Rock band R.E.M Peter Buck, Mike Mills, Michael Stipe and Bill Berry attend the 2024 Songwriters Hall of Fame Inductions and gala in New York City, US, June 13, 2024. (Reuters)
Rock band R.E.M Peter Buck, Mike Mills, Michael Stipe and Bill Berry attend the 2024 Songwriters Hall of Fame Inductions and gala in New York City, US, June 13, 2024. (Reuters)
TT

R.E.M. Delivers Surprise Performance at Songwriting Gala 

Rock band R.E.M Peter Buck, Mike Mills, Michael Stipe and Bill Berry attend the 2024 Songwriters Hall of Fame Inductions and gala in New York City, US, June 13, 2024. (Reuters)
Rock band R.E.M Peter Buck, Mike Mills, Michael Stipe and Bill Berry attend the 2024 Songwriters Hall of Fame Inductions and gala in New York City, US, June 13, 2024. (Reuters)

R.E.M. performed onstage together for the first time in well over a decade Thursday, reuniting to play their classic "Losing My Religion" as they were inducted into the Songwriters Hall of Fame.

Michael Stipe, Peter Buck and Mike Mills broke up in 2011, and the last time all four members played onstage together -- Bill Berry left in 1997 -- was in 2007.

But entrance into the who's who of music that is the prestigious songwriting pantheon got the band back together.

"Songwriting is the very foundation of why we came together in the first place," lead vocalist Michael Stipe told AFP. "We're really proud."

The band was inducted by Jason Isbell, who performed a cover of R.E.M's "It's The End of The World As We Know It (And I Feel Fine)" at the event.

"R.E.M. was greater than the sum of its parts. R.E.M. moved like a single instrument," Isbell said.

The Songwriters Hall of Fame celebrates its inductees with a festive dinner and intimate concert instead of a televised event.

Kevin Bacon and his brother Michael -- the duo known as The Bacon Brothers -- opened the show with a foot-stomping rendition of "Footloose," the Oscar-nominated title track of the hit 1984 film of the same name.

Bacon starred in the movie -- but Dean Pitchford wrote it and much of its music, and was among the elite group inducted Thursday.

The writer of many hit films and musical tracks, Pitchford thanked the adoring audience "for hearing all these years, and above all, thank you for listening to me."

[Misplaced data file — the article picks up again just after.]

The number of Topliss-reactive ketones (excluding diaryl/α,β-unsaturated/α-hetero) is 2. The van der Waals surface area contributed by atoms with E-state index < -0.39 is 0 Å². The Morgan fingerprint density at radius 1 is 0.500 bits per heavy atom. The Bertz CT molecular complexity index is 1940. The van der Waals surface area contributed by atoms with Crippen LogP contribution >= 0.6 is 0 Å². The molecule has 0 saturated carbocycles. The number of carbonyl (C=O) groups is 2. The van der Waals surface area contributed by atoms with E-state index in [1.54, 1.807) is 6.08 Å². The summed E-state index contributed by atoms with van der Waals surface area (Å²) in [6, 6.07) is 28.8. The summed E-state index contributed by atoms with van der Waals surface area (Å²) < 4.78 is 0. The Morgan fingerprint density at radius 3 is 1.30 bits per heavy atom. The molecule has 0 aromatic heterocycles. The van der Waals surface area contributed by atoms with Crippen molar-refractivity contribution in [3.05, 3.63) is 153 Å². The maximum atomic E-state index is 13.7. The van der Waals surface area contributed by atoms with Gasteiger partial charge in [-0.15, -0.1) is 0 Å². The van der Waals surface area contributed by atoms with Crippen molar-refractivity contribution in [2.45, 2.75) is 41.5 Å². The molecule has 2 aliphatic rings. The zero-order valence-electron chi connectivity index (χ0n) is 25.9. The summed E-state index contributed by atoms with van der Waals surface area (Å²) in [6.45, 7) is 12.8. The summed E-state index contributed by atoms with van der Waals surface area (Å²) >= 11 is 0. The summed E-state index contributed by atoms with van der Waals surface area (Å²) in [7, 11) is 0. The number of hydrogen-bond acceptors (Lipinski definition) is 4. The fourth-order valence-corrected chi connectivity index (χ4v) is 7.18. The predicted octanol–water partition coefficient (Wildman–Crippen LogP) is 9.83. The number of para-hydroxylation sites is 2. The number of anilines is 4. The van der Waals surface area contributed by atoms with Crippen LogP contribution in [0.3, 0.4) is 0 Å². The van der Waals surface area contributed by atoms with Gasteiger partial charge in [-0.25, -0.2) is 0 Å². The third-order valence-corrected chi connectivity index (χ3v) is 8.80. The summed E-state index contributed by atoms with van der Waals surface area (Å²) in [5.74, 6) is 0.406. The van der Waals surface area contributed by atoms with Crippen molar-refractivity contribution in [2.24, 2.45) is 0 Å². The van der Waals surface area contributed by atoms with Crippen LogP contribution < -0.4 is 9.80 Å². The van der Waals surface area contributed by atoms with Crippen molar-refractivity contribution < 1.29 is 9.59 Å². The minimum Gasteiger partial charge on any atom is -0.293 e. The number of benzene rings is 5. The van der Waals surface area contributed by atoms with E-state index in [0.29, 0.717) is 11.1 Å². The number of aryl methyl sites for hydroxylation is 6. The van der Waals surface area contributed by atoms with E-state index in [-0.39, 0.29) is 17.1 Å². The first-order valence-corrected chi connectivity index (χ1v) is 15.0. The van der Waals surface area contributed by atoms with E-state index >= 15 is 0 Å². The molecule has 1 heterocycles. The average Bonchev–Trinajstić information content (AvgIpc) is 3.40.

Trey Anastasio of Phish inducted Steely Dan, while chairman of the Songwriters Hall of Fame Nile Rodgers -- the beloved co-founder of Chic -- bestowed SZA with a special award for songwriters "at an apex in their careers."

It's "just beyond all of my wildest dreams," SZA said, before performing an acoustic rendition of "Snooze."

Rodgers took his moment onstage to emphasize that "there would be no music industry if there were no songs," specifically calling out streaming platform Spotify to "acknowledge and make a point of songwriters being your priority."

- Hip hop, country, and Oscar royalty -

None other than Missy Elliott had the crowd on its feet as she inducted Timbaland into the coveted class.

"In hip hop, there was certain ways that hip hop music sounds -- Timbaland... literally changed the cadence," she said, adding that the producer, rapper and singer whose hits include "Give It To Me" was a master at marrying sensibilities of rap and R&B.

"Thank you for giving me a seat at the table," Timbaland said in a lengthy acceptance speech, before conducting a house band through a medley of his hits and those he produced for the likes of Elliott, Justin Timberlake and Beyonce.

Carrie Underwood and Keith Urban performed in honor of Hillary Lindsey, a Nashville songwriting star who's written for artists including Lady Gaga, Bon Jovi, Taylor Swift, Tim McGraw, Faith Hill and Shakira.

And Diane Warren -- the songwriter who's earned 15 Oscar nominations, including for "Because You Loved Me" performed by Celine Dion and Aerosmith's "I Don't Want to Miss a Thing" -- received the night's highest honor, the Johnny Mercer award.

She, like all of the inductees, said being honored by her peers was particularly special.

"It's songwriters -- what's cooler than that?" she said.